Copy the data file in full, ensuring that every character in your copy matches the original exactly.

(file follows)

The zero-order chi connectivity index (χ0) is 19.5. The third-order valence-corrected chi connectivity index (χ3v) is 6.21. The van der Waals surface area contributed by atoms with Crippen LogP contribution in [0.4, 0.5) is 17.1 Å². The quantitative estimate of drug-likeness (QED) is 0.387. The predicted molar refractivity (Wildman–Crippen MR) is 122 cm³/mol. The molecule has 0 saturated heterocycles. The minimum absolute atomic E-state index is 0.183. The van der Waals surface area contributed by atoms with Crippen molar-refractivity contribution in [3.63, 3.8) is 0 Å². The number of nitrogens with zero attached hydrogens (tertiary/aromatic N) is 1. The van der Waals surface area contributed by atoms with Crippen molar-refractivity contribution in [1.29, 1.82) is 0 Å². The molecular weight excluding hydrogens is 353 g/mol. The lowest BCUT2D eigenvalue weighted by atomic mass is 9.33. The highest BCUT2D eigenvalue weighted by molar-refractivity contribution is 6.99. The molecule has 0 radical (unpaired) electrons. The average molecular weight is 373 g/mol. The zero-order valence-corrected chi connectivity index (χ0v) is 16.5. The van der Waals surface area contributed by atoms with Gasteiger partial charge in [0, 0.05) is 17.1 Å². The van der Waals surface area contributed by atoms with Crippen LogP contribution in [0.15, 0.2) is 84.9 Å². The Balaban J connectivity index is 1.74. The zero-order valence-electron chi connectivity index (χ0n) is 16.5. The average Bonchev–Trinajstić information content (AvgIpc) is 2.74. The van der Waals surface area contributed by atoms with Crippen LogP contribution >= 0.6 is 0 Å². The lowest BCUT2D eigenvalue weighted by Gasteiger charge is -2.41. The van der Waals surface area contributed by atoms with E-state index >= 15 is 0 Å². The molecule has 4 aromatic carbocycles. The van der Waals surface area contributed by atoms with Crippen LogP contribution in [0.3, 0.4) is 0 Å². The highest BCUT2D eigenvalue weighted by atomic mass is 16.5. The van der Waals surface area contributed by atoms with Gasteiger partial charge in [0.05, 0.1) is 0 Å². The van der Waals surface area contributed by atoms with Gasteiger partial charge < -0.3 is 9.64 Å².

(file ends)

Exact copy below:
The zero-order chi connectivity index (χ0) is 19.5. The third-order valence-corrected chi connectivity index (χ3v) is 6.21. The van der Waals surface area contributed by atoms with Crippen LogP contribution in [0.4, 0.5) is 17.1 Å². The quantitative estimate of drug-likeness (QED) is 0.387. The predicted molar refractivity (Wildman–Crippen MR) is 122 cm³/mol. The molecule has 0 saturated heterocycles. The minimum absolute atomic E-state index is 0.183. The van der Waals surface area contributed by atoms with Crippen molar-refractivity contribution in [3.63, 3.8) is 0 Å². The number of nitrogens with zero attached hydrogens (tertiary/aromatic N) is 1. The van der Waals surface area contributed by atoms with Crippen molar-refractivity contribution in [1.29, 1.82) is 0 Å². The molecular weight excluding hydrogens is 353 g/mol. The lowest BCUT2D eigenvalue weighted by atomic mass is 9.33. The highest BCUT2D eigenvalue weighted by molar-refractivity contribution is 6.99. The molecule has 0 radical (unpaired) electrons. The average molecular weight is 373 g/mol. The zero-order valence-corrected chi connectivity index (χ0v) is 16.5. The van der Waals surface area contributed by atoms with Gasteiger partial charge in [0, 0.05) is 17.1 Å². The van der Waals surface area contributed by atoms with Crippen LogP contribution in [0.15, 0.2) is 84.9 Å². The Balaban J connectivity index is 1.74. The zero-order valence-electron chi connectivity index (χ0n) is 16.5. The average Bonchev–Trinajstić information content (AvgIpc) is 2.74. The van der Waals surface area contributed by atoms with Crippen LogP contribution >= 0.6 is 0 Å². The lowest BCUT2D eigenvalue weighted by Gasteiger charge is -2.41. The van der Waals surface area contributed by atoms with E-state index >= 15 is 0 Å². The molecule has 4 aromatic carbocycles. The van der Waals surface area contributed by atoms with Crippen LogP contribution in [0.3, 0.4) is 0 Å². The highest BCUT2D eigenvalue weighted by atomic mass is 16.5. The van der Waals surface area contributed by atoms with Gasteiger partial charge in [0.05, 0.1) is 0 Å². The van der Waals surface area contributed by atoms with Gasteiger partial charge < -0.3 is 9.64 Å².